Human Evolution Evidence Scientists have discovered a wealth of evidence concerning human evolution, and this evidence comes in many forms. Thousands of human fossils enable researchers and students to study the changes that occurred in brain and body size, locomotion, diet, and other aspects regarding the way of life of early human species over the past 6 million years. Millions of stone tools, figurines and paintings, footprints, and other traces of human behavior in the prehistoric record tell about where and how early humans lived and when certain technological innovations were invented. Artificial Selection in Evolution - Free High School Video What Is Artificial Selection? You've likely heard of natural selection, which is often described as the 'survival of the fittest.' This is a bit of a misnomer, because in evolution, individual organisms don't willfully adapt to their environment. Rather, environmental stressors lead to the selection of specific traits among individuals within a population, pushing those traits forward through time. So, in natural selection, what is considered 'fit' actually depends on the environment and its demands. Artificial selection is a bit different.
Wildlife photography award winners: Gorilla makes friends with duckling By Daily Mail Reporter Updated: 11:06 GMT, 9 June 2011 It was a scene that perhaps wouldn't have made the final cut of King Kong. This lowland gorilla shares a moment of quiet reflection with a tiny mallard duckling, who seems fairly nonplussed about being in the presence of one of nature's most powerful beasts. The heart-warming image is among Nature's Best Photography Magazine's wildlife photograph winners for 2010. A stunning image of a frolicking bear in the woods and a dramatic scene of a hummingbird facing down a deadly viper were also among the winners of the competition, which received more than 25,000 entries. The awards began with simple yet dynamic goals: to celebrate the beauty and diversity of nature through the art of photography, and to use it as a creative tool for encouraging greater public interest in outdoor enjoyment and conservation.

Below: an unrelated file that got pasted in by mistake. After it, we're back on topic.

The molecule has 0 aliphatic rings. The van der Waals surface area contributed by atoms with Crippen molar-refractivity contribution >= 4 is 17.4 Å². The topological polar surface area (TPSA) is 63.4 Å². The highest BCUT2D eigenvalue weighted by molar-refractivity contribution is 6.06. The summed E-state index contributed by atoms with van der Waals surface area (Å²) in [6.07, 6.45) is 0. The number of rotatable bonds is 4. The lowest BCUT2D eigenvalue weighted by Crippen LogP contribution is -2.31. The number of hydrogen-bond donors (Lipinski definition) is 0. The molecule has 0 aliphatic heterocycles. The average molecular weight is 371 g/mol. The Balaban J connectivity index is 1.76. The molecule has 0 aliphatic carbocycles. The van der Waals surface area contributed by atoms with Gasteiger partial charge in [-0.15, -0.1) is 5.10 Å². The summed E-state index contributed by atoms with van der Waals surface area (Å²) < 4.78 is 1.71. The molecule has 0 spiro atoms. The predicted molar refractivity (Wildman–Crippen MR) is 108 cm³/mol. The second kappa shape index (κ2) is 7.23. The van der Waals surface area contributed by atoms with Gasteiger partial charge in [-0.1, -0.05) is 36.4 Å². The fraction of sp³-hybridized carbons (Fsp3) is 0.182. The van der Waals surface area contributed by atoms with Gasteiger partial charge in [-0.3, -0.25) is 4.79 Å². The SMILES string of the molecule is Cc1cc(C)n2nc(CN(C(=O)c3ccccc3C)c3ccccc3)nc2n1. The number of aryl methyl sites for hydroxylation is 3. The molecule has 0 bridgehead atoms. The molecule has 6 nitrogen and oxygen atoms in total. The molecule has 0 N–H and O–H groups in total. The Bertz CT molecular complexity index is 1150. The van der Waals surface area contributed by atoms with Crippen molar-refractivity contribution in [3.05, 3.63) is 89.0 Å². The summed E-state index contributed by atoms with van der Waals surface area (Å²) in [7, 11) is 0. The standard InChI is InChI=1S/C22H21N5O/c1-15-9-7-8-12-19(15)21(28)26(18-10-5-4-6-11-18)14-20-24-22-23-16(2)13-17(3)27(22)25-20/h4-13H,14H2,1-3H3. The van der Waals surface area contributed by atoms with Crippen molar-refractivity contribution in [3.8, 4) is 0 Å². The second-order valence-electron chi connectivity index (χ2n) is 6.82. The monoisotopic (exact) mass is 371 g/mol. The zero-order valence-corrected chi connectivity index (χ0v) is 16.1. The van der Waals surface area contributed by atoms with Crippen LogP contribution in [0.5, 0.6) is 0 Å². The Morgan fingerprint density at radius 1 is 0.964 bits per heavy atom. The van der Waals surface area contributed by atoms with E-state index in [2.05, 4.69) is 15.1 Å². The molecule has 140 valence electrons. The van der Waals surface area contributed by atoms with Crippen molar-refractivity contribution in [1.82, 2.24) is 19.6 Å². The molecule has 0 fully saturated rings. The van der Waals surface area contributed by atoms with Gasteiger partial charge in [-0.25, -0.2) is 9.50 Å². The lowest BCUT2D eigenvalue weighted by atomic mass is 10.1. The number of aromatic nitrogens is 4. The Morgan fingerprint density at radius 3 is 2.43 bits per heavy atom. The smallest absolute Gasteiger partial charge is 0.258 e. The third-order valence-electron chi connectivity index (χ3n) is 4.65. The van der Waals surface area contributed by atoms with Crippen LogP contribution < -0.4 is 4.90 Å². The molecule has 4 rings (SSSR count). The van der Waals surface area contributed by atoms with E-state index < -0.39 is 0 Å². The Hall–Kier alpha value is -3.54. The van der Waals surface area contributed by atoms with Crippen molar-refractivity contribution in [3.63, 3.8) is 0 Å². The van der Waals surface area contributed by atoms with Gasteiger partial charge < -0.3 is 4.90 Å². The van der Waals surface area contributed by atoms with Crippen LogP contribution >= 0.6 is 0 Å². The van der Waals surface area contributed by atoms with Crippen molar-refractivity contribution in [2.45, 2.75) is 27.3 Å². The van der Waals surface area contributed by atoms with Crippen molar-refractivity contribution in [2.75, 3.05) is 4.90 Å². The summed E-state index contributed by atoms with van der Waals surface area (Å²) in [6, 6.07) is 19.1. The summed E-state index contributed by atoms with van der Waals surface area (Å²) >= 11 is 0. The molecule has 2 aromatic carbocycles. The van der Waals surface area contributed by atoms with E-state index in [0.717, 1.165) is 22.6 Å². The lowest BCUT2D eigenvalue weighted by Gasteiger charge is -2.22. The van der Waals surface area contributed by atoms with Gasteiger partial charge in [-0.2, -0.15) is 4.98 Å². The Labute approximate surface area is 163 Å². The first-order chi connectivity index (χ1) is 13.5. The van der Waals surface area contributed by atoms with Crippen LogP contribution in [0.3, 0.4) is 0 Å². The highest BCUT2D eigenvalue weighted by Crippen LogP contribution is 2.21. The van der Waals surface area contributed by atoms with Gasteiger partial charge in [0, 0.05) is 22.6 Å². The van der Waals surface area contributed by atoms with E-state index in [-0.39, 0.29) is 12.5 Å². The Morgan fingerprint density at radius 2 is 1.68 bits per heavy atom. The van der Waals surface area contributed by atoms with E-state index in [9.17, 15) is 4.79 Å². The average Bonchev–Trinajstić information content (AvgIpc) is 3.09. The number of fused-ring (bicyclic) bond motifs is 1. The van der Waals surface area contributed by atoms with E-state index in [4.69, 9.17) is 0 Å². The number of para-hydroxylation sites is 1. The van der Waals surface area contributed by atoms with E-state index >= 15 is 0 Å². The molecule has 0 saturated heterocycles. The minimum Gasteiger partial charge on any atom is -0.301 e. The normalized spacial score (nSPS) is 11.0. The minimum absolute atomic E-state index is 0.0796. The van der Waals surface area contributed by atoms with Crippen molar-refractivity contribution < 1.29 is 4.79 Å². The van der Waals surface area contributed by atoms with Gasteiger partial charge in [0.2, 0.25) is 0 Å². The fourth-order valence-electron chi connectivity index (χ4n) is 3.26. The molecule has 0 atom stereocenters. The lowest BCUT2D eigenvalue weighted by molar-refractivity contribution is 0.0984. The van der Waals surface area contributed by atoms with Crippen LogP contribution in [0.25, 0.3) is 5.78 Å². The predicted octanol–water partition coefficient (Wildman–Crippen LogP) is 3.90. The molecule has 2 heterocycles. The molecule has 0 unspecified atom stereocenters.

The mutation that helped ancient humans survive frostbite probably gave us arthritis When humans began their slow migration out of Africa some 100,000 years ago, they carried with them the genetic seeds necessary to help survive the bitter chill of Europe and Asia. But, unknowingly, in the same genes lurked a painful burden that afflicts millions today – with a new study finding that a gene variant that helped our ancestors survive extreme climates and frostbite also increases the likelihood of developing arthritis. According to researchers at Stanford and Harvard universities, a variant of the GDF5 gene – which is associated with bone growth and joint formation – has two effects on those that carry mutations of the gene: it reduces bone length (and, subsequently, height), and it can almost double the chance of osteoarthritis. "It's clear that the genetic machinery around a gene can have a dramatic impact on how it works," says one of the researchers, human evolutionary biologist Terence Capellini, now at Harvard University. The findings are reported in Nature Genetics.